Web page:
Hundreds of new Pediatricians and Pediatric Specialists will enter the market this summer and it’s likely that you already know the general traits and skills your job candidate competitors are going to tout on their resumes. “I’m patient-oriented, a fast learner, quality-focused, detailed in my work…” Sound familiar?
When you are on the hunt for a new position, it’s important to stand out from the sea of candidates. Lucky for you, when it comes to truly standing out, ETS Pediatric experts have you covered!
To truly stand out:
- Ask questions!
- Focus on becoming a better communicator. Are you conveying confidence? If folks on the other end of your interview are noticeably distracted, it’s a good indicator that you need to work on your ability to engage someone in conversation.
- Tell a story about yourself that is interesting, but also describes who you really are.
- Practice interviewing with classmates or friends who will give you honest feedback.
- Focus on recent success and future goals. Avoid dwelling on the negativity of past experiences.
- Highlight additional training beyond what is typical. Extra classes, seminars or wet labs that you have participated in can help prove your worth.
- Speak specifically to your surgical skillset and the surgical tools you have experience with. Examples include a femto-second laser for cataract removal or micro invasive glaucoma surgeries.
- Research the practice you will be interviewing with and prepare question based on what you learn.
- Don’t just talk about it; show what you can do with a strong CV that highlights your skillset and experience.
- Note your ability and/or experience with building a referral network.
- Ask for the job. Many candidates never actually acknowledge their interest in the job.
How to not stand out:
- Don’t act disinterested or unimpressed because you think it will make you appear more in demand. Our recruiters have encountered doctors who show no interest, only to be shocked when they never received an offer.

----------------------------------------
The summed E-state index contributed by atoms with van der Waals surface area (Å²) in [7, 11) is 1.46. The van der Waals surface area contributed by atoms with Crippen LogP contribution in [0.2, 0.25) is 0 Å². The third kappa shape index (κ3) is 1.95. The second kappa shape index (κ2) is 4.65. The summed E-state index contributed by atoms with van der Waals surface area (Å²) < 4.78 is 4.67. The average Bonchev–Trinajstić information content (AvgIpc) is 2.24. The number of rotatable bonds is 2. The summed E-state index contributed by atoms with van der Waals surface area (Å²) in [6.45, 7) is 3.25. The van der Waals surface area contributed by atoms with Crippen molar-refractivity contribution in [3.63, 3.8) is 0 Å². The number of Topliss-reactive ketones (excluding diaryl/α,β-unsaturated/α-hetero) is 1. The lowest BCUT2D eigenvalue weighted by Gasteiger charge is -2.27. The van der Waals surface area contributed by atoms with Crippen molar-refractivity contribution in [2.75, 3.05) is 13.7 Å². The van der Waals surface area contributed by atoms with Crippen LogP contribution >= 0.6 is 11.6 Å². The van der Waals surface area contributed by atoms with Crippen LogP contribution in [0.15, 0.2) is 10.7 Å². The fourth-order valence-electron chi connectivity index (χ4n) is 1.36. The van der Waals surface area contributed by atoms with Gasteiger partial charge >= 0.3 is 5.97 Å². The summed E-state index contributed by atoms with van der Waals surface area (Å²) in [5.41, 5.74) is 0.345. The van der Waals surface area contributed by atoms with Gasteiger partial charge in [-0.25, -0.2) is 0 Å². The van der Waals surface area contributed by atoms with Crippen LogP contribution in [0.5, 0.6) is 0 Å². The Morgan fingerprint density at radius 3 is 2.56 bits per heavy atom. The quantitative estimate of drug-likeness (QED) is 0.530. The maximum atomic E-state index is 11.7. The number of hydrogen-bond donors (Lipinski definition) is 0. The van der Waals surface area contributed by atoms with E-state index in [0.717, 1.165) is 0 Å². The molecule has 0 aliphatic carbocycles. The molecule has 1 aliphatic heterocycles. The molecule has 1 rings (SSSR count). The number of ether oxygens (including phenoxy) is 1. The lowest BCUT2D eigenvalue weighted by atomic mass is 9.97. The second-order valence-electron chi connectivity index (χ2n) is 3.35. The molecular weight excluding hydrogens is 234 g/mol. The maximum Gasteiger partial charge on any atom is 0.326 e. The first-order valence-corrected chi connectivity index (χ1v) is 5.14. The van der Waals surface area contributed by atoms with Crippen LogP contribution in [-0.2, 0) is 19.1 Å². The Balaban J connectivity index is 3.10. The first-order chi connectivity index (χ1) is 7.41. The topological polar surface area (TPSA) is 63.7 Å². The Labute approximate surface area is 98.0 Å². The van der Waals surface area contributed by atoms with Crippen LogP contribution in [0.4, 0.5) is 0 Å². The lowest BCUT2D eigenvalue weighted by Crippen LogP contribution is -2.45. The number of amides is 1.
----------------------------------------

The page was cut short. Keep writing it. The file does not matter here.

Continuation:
- Do not highlight irrelevant experience. For example, if the practice you are applying to does not participate in clinical trials, there’s really no need to push your research experience.
- No tagalongs. Don’t bring your spouse or significant other to the interview unless specifically invited by the employer. It happens more than you think and most of the time it will damage your chances of landing the job.
- Dress to impress! Don’t show up in disheveled scrubs, even if your interview is after a shift.
- Don’t be shy. Engage with the staff. If you don’t think staff members influence the hiring decision, you are wrong. Often, they are the main influencers.
ETS Pediatric recruiters are witness to the best and worst interviews. We’re constantly digesting responses from employers and candidates, which provides relevant, timely feedback regarding the skills and attributes that need to be highlighted. Take advantage of the opportunity to use our recruiters as a resource or even a coach. It’s in your best interest, so don’t shy away from asking for our feedback and advice. We’re here to help! Recruiters build strong relationships with practices built on trust and mutual respect, and having our recruiters support can yield results during the interview process.